Men with prostate cancer that has spread to other parts of the body and that is resistant to hormone therapy suffer less from fatigue if they are treated with a combination of abiraterone acetate and prednisone, according to results from a phase III clinical trial presented today.
Dr Cora Sternberg told the 2011 European Multidisciplinary Cancer Congress, in Stockholm today (Monday 26 September), that the significant improvements in fatigue were important for this group of difficult-to-treat patients who had few available therapeutic options.
"Metastatic castration-resistant prostate cancer is cancer that has spread from the prostate and that develops resistance to therapies targeting the male sex hormones such as androgen that drive the cancer's growth. It is a chronic, progressive disease and, until now, men have few treatment options and poor prognosis. If treatment with androgen deprivation and docetaxel chemotherapy fails, then the average survival is only around 18-19 months," said Dr Sternberg, head of the Department of Medical Oncology at the San Camillo and Forlanini Hospitals in Rome, Italy.
"One of the most distressing issues these metastatic castration-resistant prostate cancer patients face during hormone treatment is extreme fatigue. Our results show that abiraterone acetate therapy has the potential to reduce cancer-related fatigue in this patient population, in addition to the previously demonstrated survival benefit," she said.
Abiraterone acetate (ZYTIGA™) is a new oral drug that specifically blocks the production of the male sex hormones (androgens) by the prostate tumour itself, as well as the testes and adrenal glands, all androgen sources which can fuel prostate cancer progression.
Dr Sternberg and her colleagues carried out a retrospective analysis assessing the effect of abiraterone acetate therapy on patient-reported fatigue using data from the COU-AA-301 international Phase III study. The study randomised 1195 patients with metastatic castration-resistant prostate cancer, who had previously received the chemotherapy drug docetaxel, to receive the steroid prednisone with either abiraterone acetate (797 patients) or placebo (398 patients). Patient-reported fatigue was measured using the Brief Fatigue Inventory (BFI) questionnaire at various times during the study.
"We conducted a series of analyses to assess different aspects of the impact of abiraterone acetate on both fatigue intensity and interference with general activity, mood, walking, work, relationships and enjoyment of life," she said. "We also employed different analytical approaches to test our hypotheses. The results are clinically meaningful and remain robust after adjusting for non-random missing data."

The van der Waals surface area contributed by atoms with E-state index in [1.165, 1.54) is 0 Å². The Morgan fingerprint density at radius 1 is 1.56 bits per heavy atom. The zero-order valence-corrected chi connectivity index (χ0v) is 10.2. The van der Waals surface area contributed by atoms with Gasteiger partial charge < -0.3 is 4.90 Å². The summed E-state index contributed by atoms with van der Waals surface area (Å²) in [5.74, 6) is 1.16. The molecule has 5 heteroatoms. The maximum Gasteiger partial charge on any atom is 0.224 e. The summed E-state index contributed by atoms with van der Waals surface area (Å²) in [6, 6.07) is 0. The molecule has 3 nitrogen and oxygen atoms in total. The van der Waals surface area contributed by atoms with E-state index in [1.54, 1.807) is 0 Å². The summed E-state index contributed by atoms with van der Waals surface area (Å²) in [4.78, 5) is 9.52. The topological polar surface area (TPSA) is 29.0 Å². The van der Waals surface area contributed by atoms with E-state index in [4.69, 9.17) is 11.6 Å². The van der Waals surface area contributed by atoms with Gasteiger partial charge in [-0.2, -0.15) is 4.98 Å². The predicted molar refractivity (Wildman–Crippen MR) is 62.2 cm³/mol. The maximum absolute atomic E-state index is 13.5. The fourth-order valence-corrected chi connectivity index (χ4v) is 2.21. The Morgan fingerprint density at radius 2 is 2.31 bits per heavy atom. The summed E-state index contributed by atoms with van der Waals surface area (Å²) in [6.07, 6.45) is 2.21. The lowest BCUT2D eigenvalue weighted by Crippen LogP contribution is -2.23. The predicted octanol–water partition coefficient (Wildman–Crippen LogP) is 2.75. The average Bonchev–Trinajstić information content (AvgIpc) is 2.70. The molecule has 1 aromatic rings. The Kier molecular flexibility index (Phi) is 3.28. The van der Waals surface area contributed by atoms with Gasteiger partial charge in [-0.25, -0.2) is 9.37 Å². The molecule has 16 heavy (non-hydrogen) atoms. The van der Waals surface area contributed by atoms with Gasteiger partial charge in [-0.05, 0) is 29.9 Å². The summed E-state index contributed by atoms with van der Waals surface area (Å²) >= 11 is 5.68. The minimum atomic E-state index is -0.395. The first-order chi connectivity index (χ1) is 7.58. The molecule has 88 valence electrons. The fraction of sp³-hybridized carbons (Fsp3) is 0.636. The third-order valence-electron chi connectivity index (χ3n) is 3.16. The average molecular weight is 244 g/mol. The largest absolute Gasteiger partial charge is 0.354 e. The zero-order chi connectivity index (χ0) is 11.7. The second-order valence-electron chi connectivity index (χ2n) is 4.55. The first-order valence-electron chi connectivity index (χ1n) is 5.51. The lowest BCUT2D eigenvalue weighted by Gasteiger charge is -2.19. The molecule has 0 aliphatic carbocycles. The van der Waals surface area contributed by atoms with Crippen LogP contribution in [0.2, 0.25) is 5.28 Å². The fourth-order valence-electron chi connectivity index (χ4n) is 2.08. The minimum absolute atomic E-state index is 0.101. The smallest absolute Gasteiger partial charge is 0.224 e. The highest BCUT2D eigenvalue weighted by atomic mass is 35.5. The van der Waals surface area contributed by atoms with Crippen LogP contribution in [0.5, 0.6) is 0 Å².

The data indicated that patients who received abiraterone acetate had significantly better patient-reported outcomes for fatigue than the placebo group over the study duration. Indeed, the progression of fatigue intensity and interference with general activity, mood, walking, work, relationships and enjoyment of life was significantly delayed in patients who received abiraterone acetate.
At a later stage, Dr Sternberg and her colleagues are planning to explore potential associations between the improvements in patient-reported fatigue and other clinical variables such as overall survival and disease progression.
Dr Sternberg added: "The future looks brighter for men with this disease and with several new therapies recently approved for advanced prostate cancer, we have more hope for our patients, because they are not only living longer, they are also living better. I think this is a huge step forward in the treatment of metastatic castration-resistant prostate cancer."
Cancer of the prostate is the second most commonly reported cancer in men, with more than 890,000 cases diagnosed worldwide every year. It usually occurs in older patients, and globally more than 250,000 men died from the disease in 2008.
"It is very important that research into new anti-cancer strategies not only evaluates its impact on prevention of tumour progression and improvement of survival time, but also evaluates in detail whether and how the treatment affects quality of life and the activity of patients," said Professor Michael Baumann, President of ECCO. "Severe fatigue is a very distressing side effect of some therapies against prostate cancer and research into therapeutic options leading to less fatigue is of great value for patients and their families."
Materials provided by ECCO-the European CanCer Organisation. Note: Content may be edited for style and length.
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